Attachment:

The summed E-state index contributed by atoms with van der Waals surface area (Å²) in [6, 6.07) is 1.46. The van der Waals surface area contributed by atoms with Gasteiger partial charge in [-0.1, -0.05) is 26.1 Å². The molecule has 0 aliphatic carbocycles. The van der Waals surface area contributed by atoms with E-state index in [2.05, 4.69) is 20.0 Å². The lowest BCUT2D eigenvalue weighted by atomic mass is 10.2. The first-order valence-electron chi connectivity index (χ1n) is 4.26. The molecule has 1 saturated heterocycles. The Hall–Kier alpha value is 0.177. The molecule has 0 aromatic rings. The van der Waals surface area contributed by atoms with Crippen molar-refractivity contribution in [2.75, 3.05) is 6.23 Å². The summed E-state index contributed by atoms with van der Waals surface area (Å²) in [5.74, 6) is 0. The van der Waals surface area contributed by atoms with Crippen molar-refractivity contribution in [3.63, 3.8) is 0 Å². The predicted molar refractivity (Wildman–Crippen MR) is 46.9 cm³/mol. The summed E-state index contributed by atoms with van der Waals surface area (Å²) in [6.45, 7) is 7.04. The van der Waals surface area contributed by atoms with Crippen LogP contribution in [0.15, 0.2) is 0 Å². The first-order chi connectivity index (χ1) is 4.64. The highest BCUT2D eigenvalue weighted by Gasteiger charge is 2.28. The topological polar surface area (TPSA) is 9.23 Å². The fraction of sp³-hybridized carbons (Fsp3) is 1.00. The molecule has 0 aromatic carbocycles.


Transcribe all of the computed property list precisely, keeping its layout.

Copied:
The summed E-state index contributed by atoms with van der Waals surface area (Å²) in [6, 6.07) is 1.46. The van der Waals surface area contributed by atoms with Gasteiger partial charge in [-0.1, -0.05) is 26.1 Å². The molecule has 0 aliphatic carbocycles. The van der Waals surface area contributed by atoms with E-state index in [2.05, 4.69) is 20.0 Å². The lowest BCUT2D eigenvalue weighted by atomic mass is 10.2. The first-order valence-electron chi connectivity index (χ1n) is 4.26. The molecule has 1 saturated heterocycles. The Hall–Kier alpha value is 0.177. The molecule has 0 aromatic rings. The van der Waals surface area contributed by atoms with Crippen molar-refractivity contribution in [2.75, 3.05) is 6.23 Å². The summed E-state index contributed by atoms with van der Waals surface area (Å²) in [5.74, 6) is 0. The van der Waals surface area contributed by atoms with Crippen molar-refractivity contribution in [3.63, 3.8) is 0 Å². The predicted molar refractivity (Wildman–Crippen MR) is 46.9 cm³/mol. The summed E-state index contributed by atoms with van der Waals surface area (Å²) in [6.45, 7) is 7.04. The van der Waals surface area contributed by atoms with Crippen LogP contribution in [0.15, 0.2) is 0 Å². The first-order chi connectivity index (χ1) is 4.64. The highest BCUT2D eigenvalue weighted by Gasteiger charge is 2.28. The topological polar surface area (TPSA) is 9.23 Å². The fraction of sp³-hybridized carbons (Fsp3) is 1.00. The molecule has 0 aromatic carbocycles.